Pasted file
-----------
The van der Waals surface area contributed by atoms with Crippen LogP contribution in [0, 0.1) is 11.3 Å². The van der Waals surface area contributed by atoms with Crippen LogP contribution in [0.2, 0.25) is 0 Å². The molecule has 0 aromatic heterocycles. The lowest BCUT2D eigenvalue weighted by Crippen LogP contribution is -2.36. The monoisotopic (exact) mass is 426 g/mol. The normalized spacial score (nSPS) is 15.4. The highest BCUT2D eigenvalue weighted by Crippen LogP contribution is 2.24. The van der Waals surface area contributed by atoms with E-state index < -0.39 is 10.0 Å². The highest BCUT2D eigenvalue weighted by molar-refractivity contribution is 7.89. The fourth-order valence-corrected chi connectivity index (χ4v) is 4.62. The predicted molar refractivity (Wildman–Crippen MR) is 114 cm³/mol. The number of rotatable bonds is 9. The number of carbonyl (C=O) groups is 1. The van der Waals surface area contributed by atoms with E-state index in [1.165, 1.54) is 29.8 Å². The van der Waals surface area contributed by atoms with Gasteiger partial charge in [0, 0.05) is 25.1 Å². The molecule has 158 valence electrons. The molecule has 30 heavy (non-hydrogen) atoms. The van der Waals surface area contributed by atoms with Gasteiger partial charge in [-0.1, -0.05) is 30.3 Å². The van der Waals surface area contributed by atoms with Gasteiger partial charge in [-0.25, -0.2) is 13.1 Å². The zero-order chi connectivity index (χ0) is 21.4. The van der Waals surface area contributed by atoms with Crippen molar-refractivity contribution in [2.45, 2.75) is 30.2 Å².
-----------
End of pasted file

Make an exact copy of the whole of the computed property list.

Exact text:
The van der Waals surface area contributed by atoms with Crippen LogP contribution in [0, 0.1) is 11.3 Å². The van der Waals surface area contributed by atoms with Crippen LogP contribution in [0.2, 0.25) is 0 Å². The molecule has 0 aromatic heterocycles. The lowest BCUT2D eigenvalue weighted by Crippen LogP contribution is -2.36. The monoisotopic (exact) mass is 426 g/mol. The normalized spacial score (nSPS) is 15.4. The highest BCUT2D eigenvalue weighted by Crippen LogP contribution is 2.24. The van der Waals surface area contributed by atoms with E-state index < -0.39 is 10.0 Å². The highest BCUT2D eigenvalue weighted by molar-refractivity contribution is 7.89. The fourth-order valence-corrected chi connectivity index (χ4v) is 4.62. The predicted molar refractivity (Wildman–Crippen MR) is 114 cm³/mol. The number of rotatable bonds is 9. The number of carbonyl (C=O) groups is 1. The van der Waals surface area contributed by atoms with E-state index in [1.165, 1.54) is 29.8 Å². The van der Waals surface area contributed by atoms with Gasteiger partial charge in [0, 0.05) is 25.1 Å². The molecule has 158 valence electrons. The molecule has 30 heavy (non-hydrogen) atoms. The van der Waals surface area contributed by atoms with Gasteiger partial charge in [-0.1, -0.05) is 30.3 Å². The van der Waals surface area contributed by atoms with Gasteiger partial charge in [-0.25, -0.2) is 13.1 Å². The zero-order chi connectivity index (χ0) is 21.4. The van der Waals surface area contributed by atoms with Crippen molar-refractivity contribution in [2.45, 2.75) is 30.2 Å².